2016 VW Golf GTI Clubsport S review – is it as special as everyone says?
Does ripping the rear seats out make it a hot hatch legend?
When Volkswagen released the Golf GTI Clubsport S in 2016, everyone thought something had gone wrong in Wolfsburg. The usually conservative German carmakers served up a hardcore track-prepped hot hatch with no rear seats, very little sound-deadening and a Nurburgring track record. It looked good on paper, and it went down a storm with buyers and critics – so much so that if you want to buy one in 2020, it'll cost you the same £33,000 that it would've cost new four years ago.
But is it any good? Because I'm utterly selfless in my servitude of you lovely DriveTribe people, I borrowed one for the day to find out. Watch my video below or read on for less damp thoughts.
The Clubsport S doesn't look particularly aggressive from the outside – this is still a Golf, after all. You get a few black bumpers, stickers and a rear diffuser, as well as a gently swooping rear wing. It's only when you open one of the two doors that you realise this isn't like any other Golf.
That's because there's a fabric net where the rear seats used to be, and a pair of hardcore winged tartan-clad bucket seats up front. The steering wheel is wrapped in Alcantara and has a rally-esque red 12 o'clock marker. Everything still feels as premium as you'd expect in a Golf, but there's just… less interior than usual.
It's all in the way it drives
The Clubsport S fires up with a dark crackle from its twin enlarged 65mm tailpipes, before the four-cylinder EA888 returns to a background hum much like in the regular Mk7 Golf GTI. But as soon as you nail it out of a 30mph limit into a national speed limit, you realise this is really nothing like a regular Mk7 Golf GTI. The four-cylinder 2.0-litre turbo engine has been turned up to a whopping 310hp – the same as the contemporary Golf R. Except here the power is sent to the front wheels alone, through an electronically controlled differential. For reference, that's as much as the FK2 Civic Type R put out, and we all know how fast that car feels. The Golf does the same, but without the puerile looks.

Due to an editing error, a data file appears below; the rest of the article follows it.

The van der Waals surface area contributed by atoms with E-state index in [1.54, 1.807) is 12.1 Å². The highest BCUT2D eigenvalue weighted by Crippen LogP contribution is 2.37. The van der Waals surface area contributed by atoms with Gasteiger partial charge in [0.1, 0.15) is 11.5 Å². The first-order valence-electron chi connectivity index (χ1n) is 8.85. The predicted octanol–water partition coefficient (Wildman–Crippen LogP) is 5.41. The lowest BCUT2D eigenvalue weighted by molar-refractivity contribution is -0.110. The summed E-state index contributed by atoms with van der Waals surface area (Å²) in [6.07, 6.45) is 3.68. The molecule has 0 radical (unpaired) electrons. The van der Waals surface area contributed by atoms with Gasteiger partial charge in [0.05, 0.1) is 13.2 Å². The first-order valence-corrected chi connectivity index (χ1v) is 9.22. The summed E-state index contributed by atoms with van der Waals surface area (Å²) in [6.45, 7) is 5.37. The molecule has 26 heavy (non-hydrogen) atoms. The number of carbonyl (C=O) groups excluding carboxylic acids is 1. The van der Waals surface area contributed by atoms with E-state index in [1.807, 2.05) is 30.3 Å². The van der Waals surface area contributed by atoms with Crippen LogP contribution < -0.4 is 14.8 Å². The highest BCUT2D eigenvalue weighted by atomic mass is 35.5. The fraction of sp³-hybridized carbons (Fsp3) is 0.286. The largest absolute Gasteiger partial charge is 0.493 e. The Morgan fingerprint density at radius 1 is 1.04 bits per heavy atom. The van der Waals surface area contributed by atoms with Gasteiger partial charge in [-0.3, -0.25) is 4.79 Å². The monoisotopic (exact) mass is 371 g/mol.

When the Golf's front wheels inevitably start slipping you brace yourself for the inevitable axle tramp thumping its way into the cabin, but nothing comes. Usually you get an unsettling thumping that sounds for all the world like your suspension turrets are trying to take out a 747 15,000ft above you, but not here. It just gathers up some traction and scoots off.
The Clubsport S' suspension is beautifully judged considering this was designed to take the Nurburgring Nordschleife flat out. It sits on adaptive dampers, and in race mode they're firm, but designed to let you attack the kerbs of a German race track without worrying about breaking something.
On a twisty road you almost forget about the act of driving the Clubsport S – the throttle response, steering and brakes are honed in a Porsche-like manner to the extent you just feel like you're at one with the road, in a car with immaculate body control in corners. Sounds wanky, but it's rare to find a car that just melts away, leaving you to enjoy trail braking, a little bit of oversteer and general hoonery.
Speaking of driving like an arse, at speed the Clubsport S feels impressively tied down, and not actually that willing to slide around. That's not to say it feels efficient and inert – you still get an immense feeling of connection to the road, and it still sticks a smile on your face when the diff hooks you out of a corner.
In terms of performance, the official 0-62mph time of 5.8 seconds and top speed of 168mph feel about right. There's not the same mid-range torque as a modern FK8 Civic Type R, but you never feel as if you need more shove as you slice through the manual gearbox. The throttle response is sharp enough that you can heel and toe quite naturally, which isn't something you can always say about a modern turbo car. The gearshift action itself feels notchier and more satisfying than your average GTI, but it's not a particular highlight.
Should I get one?
The thing about the Clubsport S is that there's no one part of it that grabs you immediately – it's just far more than the sum of its parts. The way it feels down a country road or – I'd imagine – on a track, though, leaves you in no doubt that this is a Golf GTI that's been honed to the Nth degree. Perhaps the best way of describing it is to think of it as a hot hatch that's been given the Porsche RS treatment, but without destroying its day-to-day usability. If you can live with the extra road noise that comes from having no rear seats, you should absolutely buy one.
It'll cost you the same £33,000 as it would have done in 2016, but that's for a good reason. Now, Volkswagen, can you do this again please?